The strumming of the sitar, the mellifluous flute, the riffs of the saxophone, the beats of the tabla and power-packed vocals — a jugaldbandi of classical, folk, sufi and jazz set the tone for the maiden MTV India Music Summit here. Under the night sky, with the fort-like silhoutte of the Fairmont Jaipur serving as the backdrop, musicians Ustad Shujaat Khan, saxophonist George Brooks, flautist Ajay Prasanna, tabla player Amit Choubey and vocalists Hariharan and Kaushiki Chakraborty, gave a taste of how the classical music art form has stood the test of time.
The crowd, a mix of old and young, warmed up to the magic of Indian music as the nip in the air gave them goosebumps here at the poolside of the property on Friday night. The ensemble performed Odyssey, a production by composer Lesle Lewis, with Hariharan setting the pace with a rendition of the Rajasthani folk track Kesariya Balam.
What unleashed next was around two hours of pure musical bliss as the instrumentalists matched notes with one another. Khan, who kept giving vocals in between, said, “As an artiste, it’s great to be able to come together with so many musicians and play together, talk, gossip. I’d like to thank the organizers and sponsors for supporting music, and for putting this together. “I am especially thankful to the audience because an artiste is nothing without its audience.”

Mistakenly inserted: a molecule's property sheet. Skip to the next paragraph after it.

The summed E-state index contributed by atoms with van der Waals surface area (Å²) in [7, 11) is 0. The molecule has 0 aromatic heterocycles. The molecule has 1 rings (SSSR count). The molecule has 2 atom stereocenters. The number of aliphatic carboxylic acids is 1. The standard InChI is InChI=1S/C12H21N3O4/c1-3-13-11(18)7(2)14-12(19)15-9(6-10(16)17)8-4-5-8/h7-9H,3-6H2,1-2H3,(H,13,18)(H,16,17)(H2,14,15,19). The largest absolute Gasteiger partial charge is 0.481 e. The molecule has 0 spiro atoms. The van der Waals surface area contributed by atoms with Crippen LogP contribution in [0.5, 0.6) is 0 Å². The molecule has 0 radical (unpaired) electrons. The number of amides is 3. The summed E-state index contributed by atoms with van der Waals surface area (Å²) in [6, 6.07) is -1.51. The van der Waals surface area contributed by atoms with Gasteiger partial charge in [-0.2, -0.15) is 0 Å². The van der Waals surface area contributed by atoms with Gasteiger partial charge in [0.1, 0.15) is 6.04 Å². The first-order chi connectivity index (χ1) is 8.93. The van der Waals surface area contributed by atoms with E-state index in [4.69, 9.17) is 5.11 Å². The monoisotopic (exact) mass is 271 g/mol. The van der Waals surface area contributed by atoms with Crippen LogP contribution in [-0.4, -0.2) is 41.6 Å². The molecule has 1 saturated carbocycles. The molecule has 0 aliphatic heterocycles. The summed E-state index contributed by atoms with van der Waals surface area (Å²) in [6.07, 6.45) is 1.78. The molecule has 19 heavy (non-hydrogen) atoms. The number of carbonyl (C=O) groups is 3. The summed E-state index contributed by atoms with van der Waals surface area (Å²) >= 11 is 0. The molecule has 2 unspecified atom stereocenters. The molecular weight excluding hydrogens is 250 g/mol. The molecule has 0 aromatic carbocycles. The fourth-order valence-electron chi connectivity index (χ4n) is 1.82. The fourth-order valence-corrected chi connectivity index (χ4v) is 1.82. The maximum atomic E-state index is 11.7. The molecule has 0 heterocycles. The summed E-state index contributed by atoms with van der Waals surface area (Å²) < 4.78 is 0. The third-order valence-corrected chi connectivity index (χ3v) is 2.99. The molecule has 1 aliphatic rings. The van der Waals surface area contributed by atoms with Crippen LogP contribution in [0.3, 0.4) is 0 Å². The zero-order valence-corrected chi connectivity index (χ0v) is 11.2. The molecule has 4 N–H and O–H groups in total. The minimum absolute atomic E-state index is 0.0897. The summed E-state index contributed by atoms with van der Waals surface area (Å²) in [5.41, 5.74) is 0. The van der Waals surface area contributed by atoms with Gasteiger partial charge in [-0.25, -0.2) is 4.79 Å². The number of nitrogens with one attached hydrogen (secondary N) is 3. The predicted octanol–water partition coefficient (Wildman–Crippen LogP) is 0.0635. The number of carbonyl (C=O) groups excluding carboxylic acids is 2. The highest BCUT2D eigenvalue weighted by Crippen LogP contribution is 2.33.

From the ghazal Yeh Inayaten Ghazab Ki to Behoshi, Nasha, Kkhushbu, Kya Kya Na Hamaari Saanson Mein to verses by Amir Khusro, Chhaap Tilak and Vaishnava Jana To, Khan, a Grammy nominated artiste, who has a musical pedigree that runs into decades, regaled the audience. A vocal jugalbandi by Hariharan and Chakraborty led to a crescendo which received a standing ovation from the audience.
This was just one of the many soul-stirring performances slated as part of the MTV India Music Summit, a three-day gala by Musiconcepts around music and musicality. The opening concert was by iconic vocalist Pandit Jasraj, who at 87, performed for over an hour for an audience mesmerised by his enthusiasm and intermittent humor. Late at night, Assamese singer Papon took the stage, giving a sense of music from different parts of India, followed by a jazz performance by the Vasundhara Vee quartet.